An article recently published in a prestigious medical journal argues that conscientious objection should be eliminated from the practice of medicine. The argument is unsound, its conclusion dangerous and inhumane.
In a recent “Sounding Board” article for the prestigious New England Journal of Medicine, Drs. Ronit Y. Stahl and Ezekiel J. Emanuel call for the elimination of medical providers’ conscience objection rights. Their suggestions, if reflected in legislation and medical licensure requirements, would lead to blatant discrimination against medical providers who hold sincere moral objections to certain medical interventions and would expose patients to significant risk of harm.
The authors contend that because medical providers freely choose their professions, they are “obligated to provide, perform, and refer patients for interventions according to the standards of the profession.” To support their claim, they appeal to differences between military and medical conscientious objection, to internal inconsistencies within the codes of ethics of various professional medical associations, and to the role of “professional role morality” in determining providers’ responsibilities to patients. The authors’ arguments, we will show, are uniformly weak.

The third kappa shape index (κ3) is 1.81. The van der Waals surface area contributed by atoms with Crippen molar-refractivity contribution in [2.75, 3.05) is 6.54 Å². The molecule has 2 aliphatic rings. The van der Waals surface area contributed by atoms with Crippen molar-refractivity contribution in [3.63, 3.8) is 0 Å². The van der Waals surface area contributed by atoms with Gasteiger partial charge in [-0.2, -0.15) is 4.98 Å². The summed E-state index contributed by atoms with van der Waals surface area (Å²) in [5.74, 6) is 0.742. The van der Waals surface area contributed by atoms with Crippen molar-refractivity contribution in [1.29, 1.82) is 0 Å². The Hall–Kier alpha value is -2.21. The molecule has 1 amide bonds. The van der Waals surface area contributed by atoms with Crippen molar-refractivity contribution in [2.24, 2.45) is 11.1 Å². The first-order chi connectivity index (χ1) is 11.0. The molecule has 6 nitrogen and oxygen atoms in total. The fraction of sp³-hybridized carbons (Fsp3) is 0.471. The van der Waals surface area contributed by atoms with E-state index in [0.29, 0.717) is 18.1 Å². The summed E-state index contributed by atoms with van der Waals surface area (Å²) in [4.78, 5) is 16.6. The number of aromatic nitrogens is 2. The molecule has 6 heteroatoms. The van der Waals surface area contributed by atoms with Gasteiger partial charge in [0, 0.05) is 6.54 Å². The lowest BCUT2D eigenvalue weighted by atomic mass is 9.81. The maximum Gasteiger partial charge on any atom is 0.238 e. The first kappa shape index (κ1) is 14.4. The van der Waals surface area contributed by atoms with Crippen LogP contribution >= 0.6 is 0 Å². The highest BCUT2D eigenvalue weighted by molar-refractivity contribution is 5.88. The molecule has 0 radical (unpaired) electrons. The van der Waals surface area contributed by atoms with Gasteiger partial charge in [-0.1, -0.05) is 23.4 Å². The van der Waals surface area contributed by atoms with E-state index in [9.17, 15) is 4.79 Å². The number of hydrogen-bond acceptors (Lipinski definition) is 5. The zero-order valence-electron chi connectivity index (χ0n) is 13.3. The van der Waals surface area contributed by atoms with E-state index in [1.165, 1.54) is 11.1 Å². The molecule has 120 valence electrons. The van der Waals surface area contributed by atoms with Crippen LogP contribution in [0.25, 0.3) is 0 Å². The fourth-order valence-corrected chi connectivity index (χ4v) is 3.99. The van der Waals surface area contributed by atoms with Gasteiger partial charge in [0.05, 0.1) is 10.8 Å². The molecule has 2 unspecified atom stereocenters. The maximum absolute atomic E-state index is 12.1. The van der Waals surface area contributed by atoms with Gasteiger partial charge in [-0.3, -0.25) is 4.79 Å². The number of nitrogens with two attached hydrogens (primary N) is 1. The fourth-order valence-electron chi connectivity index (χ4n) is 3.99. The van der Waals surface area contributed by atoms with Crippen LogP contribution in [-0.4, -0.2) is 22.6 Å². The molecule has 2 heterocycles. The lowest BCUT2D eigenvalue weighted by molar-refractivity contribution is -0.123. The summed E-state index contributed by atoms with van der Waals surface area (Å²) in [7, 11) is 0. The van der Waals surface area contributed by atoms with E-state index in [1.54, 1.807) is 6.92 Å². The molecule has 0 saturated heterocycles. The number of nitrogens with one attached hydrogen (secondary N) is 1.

In his prophetic work The Abolition of Man, C.S. Lewis wrote that through society’s embrace of moral relativism, “We make men without chests and expect of them virtue and enterprise. We laugh at honour and are shocked to find traitors in our midst.” Drs. Stahl and Emanuel want physicians without chests, physicians who are mere functionaries, carrying out whatever their professional associations suggest regardless of what their consciences say. The proposal is dangerous and inhumane. True consideration for patient well-being demands that providers make use of a fully integrated conscience.
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